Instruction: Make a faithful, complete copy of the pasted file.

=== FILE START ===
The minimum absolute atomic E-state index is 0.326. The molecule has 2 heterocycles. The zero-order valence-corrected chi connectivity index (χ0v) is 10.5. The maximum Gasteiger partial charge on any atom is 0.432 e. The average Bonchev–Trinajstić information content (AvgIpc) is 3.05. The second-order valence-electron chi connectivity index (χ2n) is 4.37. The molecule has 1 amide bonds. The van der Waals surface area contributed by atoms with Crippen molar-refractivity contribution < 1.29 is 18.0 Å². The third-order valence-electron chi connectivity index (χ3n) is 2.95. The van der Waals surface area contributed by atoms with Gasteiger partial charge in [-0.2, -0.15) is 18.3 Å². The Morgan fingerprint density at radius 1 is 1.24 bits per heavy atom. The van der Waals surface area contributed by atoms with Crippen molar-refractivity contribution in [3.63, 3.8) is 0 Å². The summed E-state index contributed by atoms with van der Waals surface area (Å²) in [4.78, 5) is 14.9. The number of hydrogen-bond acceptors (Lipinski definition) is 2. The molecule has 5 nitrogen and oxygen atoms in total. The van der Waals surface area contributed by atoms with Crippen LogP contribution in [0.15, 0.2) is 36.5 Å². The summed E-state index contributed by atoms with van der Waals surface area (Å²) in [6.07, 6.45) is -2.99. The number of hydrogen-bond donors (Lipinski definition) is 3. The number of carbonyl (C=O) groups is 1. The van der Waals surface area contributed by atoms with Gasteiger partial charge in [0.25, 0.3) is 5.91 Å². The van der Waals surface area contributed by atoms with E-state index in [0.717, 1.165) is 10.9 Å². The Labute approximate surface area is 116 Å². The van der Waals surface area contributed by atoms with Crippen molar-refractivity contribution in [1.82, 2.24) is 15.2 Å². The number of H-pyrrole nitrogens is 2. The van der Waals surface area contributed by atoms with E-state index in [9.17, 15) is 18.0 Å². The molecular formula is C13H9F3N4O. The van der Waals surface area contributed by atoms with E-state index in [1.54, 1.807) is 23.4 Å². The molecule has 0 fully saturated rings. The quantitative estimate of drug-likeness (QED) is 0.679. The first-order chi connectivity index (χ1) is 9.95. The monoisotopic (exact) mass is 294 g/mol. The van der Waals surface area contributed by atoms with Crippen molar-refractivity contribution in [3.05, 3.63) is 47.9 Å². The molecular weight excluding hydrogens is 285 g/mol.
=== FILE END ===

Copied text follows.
The minimum absolute atomic E-state index is 0.326. The molecule has 2 heterocycles. The zero-order valence-corrected chi connectivity index (χ0v) is 10.5. The maximum Gasteiger partial charge on any atom is 0.432 e. The average Bonchev–Trinajstić information content (AvgIpc) is 3.05. The second-order valence-electron chi connectivity index (χ2n) is 4.37. The molecule has 1 amide bonds. The van der Waals surface area contributed by atoms with Crippen molar-refractivity contribution < 1.29 is 18.0 Å². The third-order valence-electron chi connectivity index (χ3n) is 2.95. The van der Waals surface area contributed by atoms with Gasteiger partial charge in [-0.2, -0.15) is 18.3 Å². The Morgan fingerprint density at radius 1 is 1.24 bits per heavy atom. The van der Waals surface area contributed by atoms with Crippen molar-refractivity contribution in [3.63, 3.8) is 0 Å². The summed E-state index contributed by atoms with van der Waals surface area (Å²) in [4.78, 5) is 14.9. The number of hydrogen-bond acceptors (Lipinski definition) is 2. The molecule has 5 nitrogen and oxygen atoms in total. The van der Waals surface area contributed by atoms with Crippen LogP contribution in [0.15, 0.2) is 36.5 Å². The summed E-state index contributed by atoms with van der Waals surface area (Å²) in [6.07, 6.45) is -2.99. The number of hydrogen-bond donors (Lipinski definition) is 3. The number of carbonyl (C=O) groups is 1. The van der Waals surface area contributed by atoms with Gasteiger partial charge in [0.25, 0.3) is 5.91 Å². The van der Waals surface area contributed by atoms with E-state index in [0.717, 1.165) is 10.9 Å². The Labute approximate surface area is 116 Å². The van der Waals surface area contributed by atoms with Crippen molar-refractivity contribution in [1.82, 2.24) is 15.2 Å². The number of H-pyrrole nitrogens is 2. The van der Waals surface area contributed by atoms with E-state index in [9.17, 15) is 18.0 Å². The molecular formula is C13H9F3N4O. The van der Waals surface area contributed by atoms with E-state index in [1.54, 1.807) is 23.4 Å². The molecule has 0 fully saturated rings. The quantitative estimate of drug-likeness (QED) is 0.679. The first-order chi connectivity index (χ1) is 9.95. The monoisotopic (exact) mass is 294 g/mol. The van der Waals surface area contributed by atoms with Crippen molar-refractivity contribution in [3.05, 3.63) is 47.9 Å². The molecular weight excluding hydrogens is 285 g/mol.